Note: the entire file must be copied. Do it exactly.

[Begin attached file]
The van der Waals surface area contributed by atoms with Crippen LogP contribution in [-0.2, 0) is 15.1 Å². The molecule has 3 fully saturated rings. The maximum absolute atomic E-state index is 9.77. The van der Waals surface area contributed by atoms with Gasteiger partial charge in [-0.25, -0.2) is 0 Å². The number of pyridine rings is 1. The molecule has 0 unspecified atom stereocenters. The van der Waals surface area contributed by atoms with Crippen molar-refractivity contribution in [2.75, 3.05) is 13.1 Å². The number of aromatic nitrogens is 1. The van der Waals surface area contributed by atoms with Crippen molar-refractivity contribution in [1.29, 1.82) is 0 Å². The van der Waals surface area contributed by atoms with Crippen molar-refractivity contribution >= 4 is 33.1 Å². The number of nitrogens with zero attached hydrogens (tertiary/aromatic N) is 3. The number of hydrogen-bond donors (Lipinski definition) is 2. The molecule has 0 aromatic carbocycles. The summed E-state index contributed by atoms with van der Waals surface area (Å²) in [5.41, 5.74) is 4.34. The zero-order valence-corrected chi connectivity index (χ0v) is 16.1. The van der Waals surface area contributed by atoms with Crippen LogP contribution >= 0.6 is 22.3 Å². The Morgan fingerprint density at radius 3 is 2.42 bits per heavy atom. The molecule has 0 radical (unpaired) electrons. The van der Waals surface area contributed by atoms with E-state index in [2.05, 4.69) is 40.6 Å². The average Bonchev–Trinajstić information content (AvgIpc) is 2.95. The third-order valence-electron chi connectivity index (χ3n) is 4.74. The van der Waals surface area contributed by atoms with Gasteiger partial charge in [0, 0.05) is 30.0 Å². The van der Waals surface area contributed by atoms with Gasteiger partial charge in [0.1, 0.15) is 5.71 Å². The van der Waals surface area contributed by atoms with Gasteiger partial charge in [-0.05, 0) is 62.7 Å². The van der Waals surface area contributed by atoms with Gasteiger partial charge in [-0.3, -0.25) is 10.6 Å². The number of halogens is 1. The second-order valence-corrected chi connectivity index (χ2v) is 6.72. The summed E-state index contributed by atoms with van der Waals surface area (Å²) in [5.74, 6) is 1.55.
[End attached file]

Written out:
The van der Waals surface area contributed by atoms with Crippen LogP contribution in [-0.2, 0) is 15.1 Å². The molecule has 3 fully saturated rings. The maximum absolute atomic E-state index is 9.77. The van der Waals surface area contributed by atoms with Gasteiger partial charge in [-0.25, -0.2) is 0 Å². The number of pyridine rings is 1. The molecule has 0 unspecified atom stereocenters. The van der Waals surface area contributed by atoms with Crippen molar-refractivity contribution in [2.75, 3.05) is 13.1 Å². The number of aromatic nitrogens is 1. The van der Waals surface area contributed by atoms with Crippen molar-refractivity contribution in [1.29, 1.82) is 0 Å². The van der Waals surface area contributed by atoms with Crippen molar-refractivity contribution >= 4 is 33.1 Å². The number of nitrogens with zero attached hydrogens (tertiary/aromatic N) is 3. The number of hydrogen-bond donors (Lipinski definition) is 2. The molecule has 0 aromatic carbocycles. The summed E-state index contributed by atoms with van der Waals surface area (Å²) in [5.41, 5.74) is 4.34. The zero-order valence-corrected chi connectivity index (χ0v) is 16.1. The van der Waals surface area contributed by atoms with Crippen LogP contribution >= 0.6 is 22.3 Å². The Morgan fingerprint density at radius 3 is 2.42 bits per heavy atom. The molecule has 0 radical (unpaired) electrons. The van der Waals surface area contributed by atoms with E-state index in [2.05, 4.69) is 40.6 Å². The average Bonchev–Trinajstić information content (AvgIpc) is 2.95. The third-order valence-electron chi connectivity index (χ3n) is 4.74. The van der Waals surface area contributed by atoms with Gasteiger partial charge in [0, 0.05) is 30.0 Å². The van der Waals surface area contributed by atoms with Gasteiger partial charge in [0.1, 0.15) is 5.71 Å². The van der Waals surface area contributed by atoms with Gasteiger partial charge in [-0.05, 0) is 62.7 Å². The van der Waals surface area contributed by atoms with Gasteiger partial charge in [-0.3, -0.25) is 10.6 Å². The number of halogens is 1. The second-order valence-corrected chi connectivity index (χ2v) is 6.72. The summed E-state index contributed by atoms with van der Waals surface area (Å²) in [5.74, 6) is 1.55.